(Indianapolis, Ind.) - Indiana lawmakers are up in arms over a state Supreme Court ruling that residents cannot resist illegal police entry into their homes.
An attorney representing 71 state lawmakers has filed a brief seeking a rehearing on the ruling. Indiana Attorney General Greg Zoeller has also asked for a rehearing.
Those lawmakers point to a law passed in 2006 referred to as the “no retreat” law.
“Few issues before this court have galvanized the public’s attention and concern as the declaration in this case,” the brief said. “The public policy of this state, as embodied in the 2006 legislation, has been to grant our citizens greater autonomy to protect themselves from unlawful incursions into their homes.”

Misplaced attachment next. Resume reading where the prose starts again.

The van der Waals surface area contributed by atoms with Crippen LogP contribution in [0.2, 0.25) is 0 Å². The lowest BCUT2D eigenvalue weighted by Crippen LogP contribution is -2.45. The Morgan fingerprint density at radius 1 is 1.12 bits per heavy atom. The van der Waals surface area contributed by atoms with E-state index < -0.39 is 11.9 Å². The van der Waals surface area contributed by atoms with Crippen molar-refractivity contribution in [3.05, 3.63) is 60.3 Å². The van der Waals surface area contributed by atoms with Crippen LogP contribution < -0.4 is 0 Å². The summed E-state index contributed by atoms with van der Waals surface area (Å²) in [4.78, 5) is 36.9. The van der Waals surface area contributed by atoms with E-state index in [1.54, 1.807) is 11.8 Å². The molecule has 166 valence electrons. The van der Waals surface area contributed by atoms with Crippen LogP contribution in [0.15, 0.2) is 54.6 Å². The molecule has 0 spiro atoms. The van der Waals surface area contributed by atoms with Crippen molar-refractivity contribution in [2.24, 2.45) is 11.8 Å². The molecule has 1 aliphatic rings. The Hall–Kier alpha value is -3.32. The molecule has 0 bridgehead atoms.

Critics say the ruling violates the Fourth Amendment which guards against illegal searches and seizures. It also erases centuries of common law precedent about homeowners' rights critics say.
Others have supported the law saying people should not be allowed to assault police officers when they think an entry is illegal.
State Sen. Johnny Nugent (R-Lawrenceburg) said during a Dearborn County Chamber of Commerce event in late May that he would support legislation next year to strengthen laws protecting homeowners’ rights.